The Chair of the Commission Board, Hayden Wano, has today announced the appointment of its new Tumu Whakarae - Chief Executive for the Mental Health and Wellbeing Commission.
Karen Orsborn steps into the Chief Executive role from 1 July after leading the Commission’s establishment efforts as Acting Chief Executive since it opened in February. Throughout 2020, she also led the early set-up phase as Head of Secretariat for the Initial Mental Health and Wellbeing Commission (Initial Commission).
“It’s with great pleasure I announce the appointment of Karen Orsborn as Chief Executive of the Mental Health and Wellbeing Commission. The Board received many high-calibre applications and it’s an honour to have Karen take up this critical leadership role,” says Hayden Wano.
Karen was previously Director Health Quality Improvement and Deputy CEO at the Health Quality and Safety Commission (HQSC), leading national patient safety and quality improvement programmes across public and private hospitals, primary and community care, mental health and addiction services, and aged care.
“With her broad experience and deep understanding of how the health system works, Karen will bring fresh eyes to this part of the sector. Her leadership expertise and strategic insight will be invaluable as the Commission sets about advancing the transformation of mental health and addiction services,” says Hayden Wano.
Hayden Wano also chaired the Initial Commission Board and says Karen brought focus and energy to the Initial Commission’s work programme, quickly building a strong, focused team and making stuff happen.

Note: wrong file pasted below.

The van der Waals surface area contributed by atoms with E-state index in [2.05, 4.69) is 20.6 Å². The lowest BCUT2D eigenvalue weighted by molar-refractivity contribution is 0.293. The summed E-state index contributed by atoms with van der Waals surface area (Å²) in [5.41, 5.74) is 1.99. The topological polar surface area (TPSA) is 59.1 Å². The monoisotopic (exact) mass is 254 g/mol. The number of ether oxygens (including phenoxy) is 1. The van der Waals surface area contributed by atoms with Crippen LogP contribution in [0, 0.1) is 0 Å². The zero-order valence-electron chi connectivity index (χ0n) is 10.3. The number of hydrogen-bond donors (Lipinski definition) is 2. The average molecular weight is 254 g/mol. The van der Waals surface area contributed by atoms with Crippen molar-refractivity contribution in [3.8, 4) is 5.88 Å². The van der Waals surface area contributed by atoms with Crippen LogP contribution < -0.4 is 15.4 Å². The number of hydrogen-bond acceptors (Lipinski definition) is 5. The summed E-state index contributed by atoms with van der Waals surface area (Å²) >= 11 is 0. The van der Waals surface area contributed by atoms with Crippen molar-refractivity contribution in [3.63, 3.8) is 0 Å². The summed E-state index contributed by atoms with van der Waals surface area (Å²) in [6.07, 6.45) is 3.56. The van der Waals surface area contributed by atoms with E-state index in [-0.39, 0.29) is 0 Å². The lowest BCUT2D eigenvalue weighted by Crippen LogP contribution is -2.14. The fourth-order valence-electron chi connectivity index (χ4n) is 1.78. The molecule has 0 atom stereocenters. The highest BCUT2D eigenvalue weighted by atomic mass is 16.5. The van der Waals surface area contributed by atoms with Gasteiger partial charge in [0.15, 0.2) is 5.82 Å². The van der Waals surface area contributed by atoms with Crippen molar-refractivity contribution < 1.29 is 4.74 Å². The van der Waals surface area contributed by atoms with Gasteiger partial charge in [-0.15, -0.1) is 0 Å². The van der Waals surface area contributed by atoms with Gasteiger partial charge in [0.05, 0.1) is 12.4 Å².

“The Board has great confidence that by maintaining leadership continuity, Karen’s understanding of the history and significance of He Ara Oranga, the Government Inquiry into mental health and addiction, will enable the Commission to move forward with a sense of urgency,” he says.
He Ara Oranga set out an ambitious vision for wellbeing in Aotearoa. The Mental Health and Wellbeing Commission is charged with providing oversight of the nation’s mental health and wellbeing system, holding the Government of the day and other decision makers to account for the health and wellbeing of all people in Aotearoa New Zealand.
“Karen has a strong discipline of bringing community voices to the fore. She listened clearly to those voices over the last 18 months, particularly people and whānau with lived experience of mental distress and addiction. Through the reporting of the Initial Commission, she advocated strongly for the community’s call for system transformation to be prioritised and advanced by Government. Karen has the skills and drive to ensure this continues to happen,” says Hayden Wano.
Speaking about her appointment, Karen says being able to draw on her broad health system experience will be invaluable as the Commission works to shine the light on the mental health and addiction system and the areas that contribute to wellbeing. She acknowledges the enormity of the task ahead and is optimistic that the transformation that people and communities are looking for can be realised.
“Overhauling the system is a long game. It is going to take time and collective effort. We can all make a difference through small actions every day. One of the challenges we have, as a Commission and a mental health and wellbeing sector, is to balance long-term transformation with meeting critical needs for support and services right now, particularly for our children and young people,” says Karen Orsborn.
“There are some great things happening at a grassroots level out in communities. Turning the system around for our kids and youth so that they are safe, happy, and well is what gets me out of bed in the morning. It’s a huge privilege for me to serve our community through this role.”